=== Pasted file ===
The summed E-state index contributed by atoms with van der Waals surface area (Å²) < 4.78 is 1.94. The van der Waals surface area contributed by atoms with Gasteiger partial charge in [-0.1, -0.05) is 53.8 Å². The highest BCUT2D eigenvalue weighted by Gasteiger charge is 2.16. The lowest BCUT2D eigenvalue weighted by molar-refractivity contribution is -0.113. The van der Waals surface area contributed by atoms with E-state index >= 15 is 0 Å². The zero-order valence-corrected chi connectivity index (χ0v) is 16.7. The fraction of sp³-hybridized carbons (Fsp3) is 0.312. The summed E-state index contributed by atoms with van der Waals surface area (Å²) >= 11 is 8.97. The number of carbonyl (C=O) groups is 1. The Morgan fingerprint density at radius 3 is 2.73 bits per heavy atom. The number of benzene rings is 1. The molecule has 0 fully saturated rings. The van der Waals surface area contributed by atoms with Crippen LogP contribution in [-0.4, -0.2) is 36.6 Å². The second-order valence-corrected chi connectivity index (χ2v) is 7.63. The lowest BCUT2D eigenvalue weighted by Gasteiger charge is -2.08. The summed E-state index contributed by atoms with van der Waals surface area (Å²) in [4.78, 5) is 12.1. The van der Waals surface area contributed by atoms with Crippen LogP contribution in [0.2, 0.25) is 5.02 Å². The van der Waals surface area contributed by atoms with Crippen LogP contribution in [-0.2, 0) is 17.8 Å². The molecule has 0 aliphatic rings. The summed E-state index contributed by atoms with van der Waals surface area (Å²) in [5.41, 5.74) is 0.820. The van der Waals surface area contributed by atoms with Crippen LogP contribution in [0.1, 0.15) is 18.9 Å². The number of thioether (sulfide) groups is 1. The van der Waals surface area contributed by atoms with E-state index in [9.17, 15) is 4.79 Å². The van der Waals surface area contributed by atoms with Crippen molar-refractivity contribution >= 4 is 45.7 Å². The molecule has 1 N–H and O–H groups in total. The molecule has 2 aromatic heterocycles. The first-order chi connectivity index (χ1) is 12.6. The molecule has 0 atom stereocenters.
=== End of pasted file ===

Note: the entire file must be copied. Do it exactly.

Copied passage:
The summed E-state index contributed by atoms with van der Waals surface area (Å²) < 4.78 is 1.94. The van der Waals surface area contributed by atoms with Gasteiger partial charge in [-0.1, -0.05) is 53.8 Å². The highest BCUT2D eigenvalue weighted by Gasteiger charge is 2.16. The lowest BCUT2D eigenvalue weighted by molar-refractivity contribution is -0.113. The van der Waals surface area contributed by atoms with E-state index >= 15 is 0 Å². The zero-order valence-corrected chi connectivity index (χ0v) is 16.7. The fraction of sp³-hybridized carbons (Fsp3) is 0.312. The summed E-state index contributed by atoms with van der Waals surface area (Å²) >= 11 is 8.97. The number of carbonyl (C=O) groups is 1. The Morgan fingerprint density at radius 3 is 2.73 bits per heavy atom. The number of benzene rings is 1. The molecule has 0 fully saturated rings. The van der Waals surface area contributed by atoms with Crippen LogP contribution in [-0.4, -0.2) is 36.6 Å². The second-order valence-corrected chi connectivity index (χ2v) is 7.63. The lowest BCUT2D eigenvalue weighted by Gasteiger charge is -2.08. The summed E-state index contributed by atoms with van der Waals surface area (Å²) in [4.78, 5) is 12.1. The van der Waals surface area contributed by atoms with Crippen LogP contribution in [0.2, 0.25) is 5.02 Å². The van der Waals surface area contributed by atoms with Crippen LogP contribution in [-0.2, 0) is 17.8 Å². The molecule has 0 aliphatic rings. The summed E-state index contributed by atoms with van der Waals surface area (Å²) in [5.41, 5.74) is 0.820. The van der Waals surface area contributed by atoms with Crippen LogP contribution in [0.1, 0.15) is 18.9 Å². The number of thioether (sulfide) groups is 1. The van der Waals surface area contributed by atoms with E-state index in [9.17, 15) is 4.79 Å². The van der Waals surface area contributed by atoms with Crippen molar-refractivity contribution >= 4 is 45.7 Å². The molecule has 1 N–H and O–H groups in total. The molecule has 2 aromatic heterocycles. The first-order chi connectivity index (χ1) is 12.6. The molecule has 0 atom stereocenters.